(The following text is adapted from a draft history prepared by the author for the 50th anniversary of Pipsico Scout Reservation. Due to difficulties in gathering historical materials, that history was never published.)
The land now known as Pipsico Scout Reservation has been known by many names over the years. These include Burrows’ Hill, Smith’s Mount, Four Mile Tree, Browne, Dillards, and Calhouns.
After purchasing Pipsico Scout Reservation from the Calhoun family in 1960, Tidewater Council set about developing Boy Scout camps on the property.
Throughout the 1960s Camp Kiwanis was the primary summer resident camp on Pipsico Scout Reservation. Campers stayed in one of eight campsites or pitched their own tents in an open troop camping area. Program features included an obstacle course, semaphore, archery golf, and over a dozen merit badges. In addition to the standard merit badges and camp activities, Camp Kiwanis offered a weeklong junior leadership course. For a fee of $9.00 per boy, Patrol Leaders were permitted to arrive at camp a week ahead of their troop for a series of leadership training activities.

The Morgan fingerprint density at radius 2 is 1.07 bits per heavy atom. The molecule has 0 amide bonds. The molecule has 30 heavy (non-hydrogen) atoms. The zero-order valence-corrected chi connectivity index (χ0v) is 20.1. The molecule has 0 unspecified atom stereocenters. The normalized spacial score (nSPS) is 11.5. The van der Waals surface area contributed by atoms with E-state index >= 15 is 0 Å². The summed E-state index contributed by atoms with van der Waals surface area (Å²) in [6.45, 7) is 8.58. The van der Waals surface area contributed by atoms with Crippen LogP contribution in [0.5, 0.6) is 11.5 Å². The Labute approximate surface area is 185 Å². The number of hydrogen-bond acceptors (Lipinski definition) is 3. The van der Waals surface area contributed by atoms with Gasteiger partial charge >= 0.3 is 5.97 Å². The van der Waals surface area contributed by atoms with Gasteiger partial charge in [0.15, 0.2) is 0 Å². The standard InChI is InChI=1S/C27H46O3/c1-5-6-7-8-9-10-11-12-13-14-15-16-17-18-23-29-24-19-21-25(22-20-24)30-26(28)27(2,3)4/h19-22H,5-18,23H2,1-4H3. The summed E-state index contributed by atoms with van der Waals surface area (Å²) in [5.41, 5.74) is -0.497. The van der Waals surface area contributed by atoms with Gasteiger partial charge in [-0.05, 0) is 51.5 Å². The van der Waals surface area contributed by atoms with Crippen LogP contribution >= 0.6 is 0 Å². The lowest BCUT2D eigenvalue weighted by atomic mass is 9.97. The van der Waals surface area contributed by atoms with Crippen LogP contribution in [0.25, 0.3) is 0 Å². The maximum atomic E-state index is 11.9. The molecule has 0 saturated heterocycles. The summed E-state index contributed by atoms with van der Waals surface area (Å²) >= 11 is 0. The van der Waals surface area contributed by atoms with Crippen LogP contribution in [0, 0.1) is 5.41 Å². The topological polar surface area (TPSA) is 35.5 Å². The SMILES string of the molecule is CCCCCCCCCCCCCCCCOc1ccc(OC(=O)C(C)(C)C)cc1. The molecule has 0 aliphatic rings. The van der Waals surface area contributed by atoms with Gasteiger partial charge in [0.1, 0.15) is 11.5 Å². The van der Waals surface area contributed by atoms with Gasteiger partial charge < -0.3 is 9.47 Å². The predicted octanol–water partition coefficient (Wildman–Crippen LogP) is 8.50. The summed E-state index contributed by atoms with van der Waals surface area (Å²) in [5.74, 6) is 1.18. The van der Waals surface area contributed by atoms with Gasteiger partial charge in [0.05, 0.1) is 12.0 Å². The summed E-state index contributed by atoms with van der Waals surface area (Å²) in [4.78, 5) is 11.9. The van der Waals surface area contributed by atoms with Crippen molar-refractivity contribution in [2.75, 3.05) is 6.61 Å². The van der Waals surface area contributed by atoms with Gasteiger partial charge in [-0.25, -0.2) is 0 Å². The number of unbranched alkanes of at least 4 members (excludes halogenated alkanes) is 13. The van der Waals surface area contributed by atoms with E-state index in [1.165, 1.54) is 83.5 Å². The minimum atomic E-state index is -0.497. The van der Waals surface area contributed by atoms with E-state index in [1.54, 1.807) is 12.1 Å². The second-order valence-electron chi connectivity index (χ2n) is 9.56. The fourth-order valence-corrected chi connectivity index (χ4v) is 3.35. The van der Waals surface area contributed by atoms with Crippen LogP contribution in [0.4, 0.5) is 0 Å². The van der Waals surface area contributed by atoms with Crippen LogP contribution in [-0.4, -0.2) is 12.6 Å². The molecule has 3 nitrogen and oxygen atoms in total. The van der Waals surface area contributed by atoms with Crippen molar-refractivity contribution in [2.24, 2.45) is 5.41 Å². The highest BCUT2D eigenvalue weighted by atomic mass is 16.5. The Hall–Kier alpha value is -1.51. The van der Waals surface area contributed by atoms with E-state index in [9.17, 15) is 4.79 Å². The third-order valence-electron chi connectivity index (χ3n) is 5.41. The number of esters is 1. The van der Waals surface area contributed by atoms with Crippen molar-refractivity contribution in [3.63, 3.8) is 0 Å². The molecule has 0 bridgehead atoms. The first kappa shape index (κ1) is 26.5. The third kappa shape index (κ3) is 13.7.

The discovery of Ketone pesticide contamination in the James River in 1975 proved disastrous to camping at Pipsico Scout Reservation. Improper disposal and processing techniques at a chemical plant upstream at Hopewell, Virginia caused dangerous quantities of the chemical to seep into the river. Within a few months of the seepage being discovered, the Governor of Virginia ordered a ban on fishing the the James River. Meanwhile, as state regulatory agencies worked to crack down on the production of Kepone and determine the extent of contamination, Tidewater Council was faced with the realization that one of its most valuable resources at camp was threatened. At that time the James was used for aquatic activities ranging from canoeing to the mile swim. Tidewater Council was finally compelled to close Camp Kiwanis in 1977. Pipsico Scout Reservation would not host a long term summer resident camp again for ten years.